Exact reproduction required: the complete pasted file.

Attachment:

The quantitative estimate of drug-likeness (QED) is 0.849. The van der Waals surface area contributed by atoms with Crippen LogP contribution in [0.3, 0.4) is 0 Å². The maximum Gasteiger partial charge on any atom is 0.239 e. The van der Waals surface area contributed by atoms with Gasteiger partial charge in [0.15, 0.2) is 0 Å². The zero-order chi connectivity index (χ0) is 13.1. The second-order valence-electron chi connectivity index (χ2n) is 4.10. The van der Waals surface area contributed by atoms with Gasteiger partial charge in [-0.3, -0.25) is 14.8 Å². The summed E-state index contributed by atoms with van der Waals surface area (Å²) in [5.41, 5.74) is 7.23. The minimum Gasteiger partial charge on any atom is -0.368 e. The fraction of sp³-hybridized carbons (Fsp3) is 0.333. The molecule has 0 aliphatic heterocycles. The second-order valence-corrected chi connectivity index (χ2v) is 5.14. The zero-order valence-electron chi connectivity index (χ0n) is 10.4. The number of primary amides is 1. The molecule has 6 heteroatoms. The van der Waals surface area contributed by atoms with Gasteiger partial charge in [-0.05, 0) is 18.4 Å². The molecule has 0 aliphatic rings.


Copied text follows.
The quantitative estimate of drug-likeness (QED) is 0.849. The van der Waals surface area contributed by atoms with Crippen LogP contribution in [0.3, 0.4) is 0 Å². The maximum Gasteiger partial charge on any atom is 0.239 e. The van der Waals surface area contributed by atoms with Gasteiger partial charge in [0.15, 0.2) is 0 Å². The zero-order chi connectivity index (χ0) is 13.1. The second-order valence-electron chi connectivity index (χ2n) is 4.10. The van der Waals surface area contributed by atoms with Gasteiger partial charge in [-0.3, -0.25) is 14.8 Å². The summed E-state index contributed by atoms with van der Waals surface area (Å²) in [5.41, 5.74) is 7.23. The minimum Gasteiger partial charge on any atom is -0.368 e. The fraction of sp³-hybridized carbons (Fsp3) is 0.333. The molecule has 0 aliphatic heterocycles. The second-order valence-corrected chi connectivity index (χ2v) is 5.14. The zero-order valence-electron chi connectivity index (χ0n) is 10.4. The number of primary amides is 1. The molecule has 6 heteroatoms. The van der Waals surface area contributed by atoms with Gasteiger partial charge in [-0.05, 0) is 18.4 Å². The molecule has 0 aliphatic rings.